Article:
In the case of colitis, the lining of the bowel becomes inflamed, which is where the blood comes from. In an attempt to heal itself, the gut then produces mucus as a “bandage” to seal off the food it’s struggling to process.
There are other issues that can cause bowel inflammation — such as infections, parasites, pancreatitis and, indeed, cancer — so it’s not right to jump to conclusions, but common things are common.
And with Ted — who was otherwise hale and hearty — it seemed a good idea to address the obvious first: his diet.
Learn more about stomach upsets in dogs in this video:
Switching Dog Foods
I discussed my reasoning with the client and suggested in the long term putting Ted onto a good-quality but easy-to-digest complete food.
As far as dog foods to try, VCA Hospitals suggests:
- Look for a dog food that has a high-quality, highly digestible (87% or more) protein.
- You might want to consider a single-source, novel protein that the dog has not previously been exposed to, such as venison or duck.
- The carbohydrate component, too, should be highly digestible (90% or more).
- Plus, be sure to provide lots of fresh water to your dog.
In addition, Merck Veterinary Manual says, “Supplementing the diet with fiber (1–6 tsp of psyllium hydrophilic mucilloid or 1–4 tbsp of coarse wheat bran/feeding) improves diarrhea in many animals.”
So I suggested a different dog food. Then came the surprise.
Having accepted that what the dog ate was relevant when dealing with stomach upsets, Ted’s mom now wanted to give him the diet that was technically least likely to trigger inflammation: a top-of-the-line hypoallergenic diet.
She didn’t just want “good” — now she had to have the “best.”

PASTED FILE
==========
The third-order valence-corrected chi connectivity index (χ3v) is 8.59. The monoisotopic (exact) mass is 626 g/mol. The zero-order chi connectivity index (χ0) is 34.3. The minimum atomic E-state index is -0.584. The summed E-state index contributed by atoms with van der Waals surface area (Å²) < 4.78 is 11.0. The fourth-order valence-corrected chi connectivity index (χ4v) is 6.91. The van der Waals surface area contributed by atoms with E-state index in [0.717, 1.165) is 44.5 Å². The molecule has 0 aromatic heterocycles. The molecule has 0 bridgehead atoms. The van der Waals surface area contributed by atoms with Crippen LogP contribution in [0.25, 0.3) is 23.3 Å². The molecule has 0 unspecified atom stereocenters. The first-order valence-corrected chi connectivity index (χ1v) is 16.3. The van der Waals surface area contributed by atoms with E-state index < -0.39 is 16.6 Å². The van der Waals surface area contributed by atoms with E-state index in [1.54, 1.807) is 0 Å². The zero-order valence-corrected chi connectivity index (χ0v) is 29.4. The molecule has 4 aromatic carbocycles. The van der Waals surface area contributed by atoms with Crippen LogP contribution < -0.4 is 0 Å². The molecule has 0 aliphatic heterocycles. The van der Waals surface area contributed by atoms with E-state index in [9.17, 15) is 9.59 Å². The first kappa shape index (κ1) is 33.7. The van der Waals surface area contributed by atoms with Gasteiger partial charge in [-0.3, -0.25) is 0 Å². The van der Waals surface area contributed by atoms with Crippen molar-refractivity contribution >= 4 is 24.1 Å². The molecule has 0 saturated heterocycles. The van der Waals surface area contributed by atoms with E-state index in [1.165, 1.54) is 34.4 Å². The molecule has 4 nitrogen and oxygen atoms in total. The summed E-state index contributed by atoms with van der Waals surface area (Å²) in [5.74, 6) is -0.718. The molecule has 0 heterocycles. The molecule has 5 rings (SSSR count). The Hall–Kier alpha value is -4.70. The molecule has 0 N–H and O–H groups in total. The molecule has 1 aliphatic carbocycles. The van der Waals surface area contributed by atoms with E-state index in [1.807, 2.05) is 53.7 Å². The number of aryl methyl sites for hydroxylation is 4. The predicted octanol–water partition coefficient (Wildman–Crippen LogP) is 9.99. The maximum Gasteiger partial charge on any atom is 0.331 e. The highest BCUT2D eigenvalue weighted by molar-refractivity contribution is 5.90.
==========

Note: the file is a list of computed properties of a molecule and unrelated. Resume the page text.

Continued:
I suggested that a middle ground was worth giving a whirl, but no, her mind was made up. Talk about extremes.
All of which raised the question about common sense. Surely, it’s not unreasonable, if your fit dog eats rubbish food and has regular stomach upsets, to think that diet might play a part?
The ironic thing is that by trying to save money on cheap food, Ted’s mom ended up spending a lot of money on vet fees.
The only difference is that she had paid for the supermarket food, but it was the pet insurance company that footed the bill for the dog’s treatment.
- Downing, Robin, DVM, DAAPM, DACVSMR, CVPP. “Nutrition and Dogs With Colitis.” VCA Hospitals. 2015. https://vcahospitals.com/know-your-pet/nutrition-and-dogs-with-colitis.
- Defarges, Alice, DVM, DACVIM. “Colitis in Small Animals.” Merck Veterinary Manual. https://www.merckvetmanual.com/digestive-system/diseases-of-the-stomach-and-intestines-in-small-animals/colitis-in-small-animals.
- Nelson, Richard W., DVM, et al. “Nutritional Management of Idiopathic Chronic Colitis in the Dog.” Journal of Veterinary Internal Medicine 2, no. 3 (July 1988): 133–137. https://onlinelibrary.wiley.com/doi/abs/10.1111/j.1939-1676.1988.tb02809.x.
- Tilley, Larry P., DVM, DACVIM, and Francis W.K. Smith Jr., DVM, DACVIM. Blackwell’s Five-Minute Veterinary Consult: Canine and Feline, 6th Ed. Wiley Blackwell. 2016. 514. https://books.google.com/books?id=lvWlCgAAQBAJ&pg=PA514#v=onepage&q&f=false.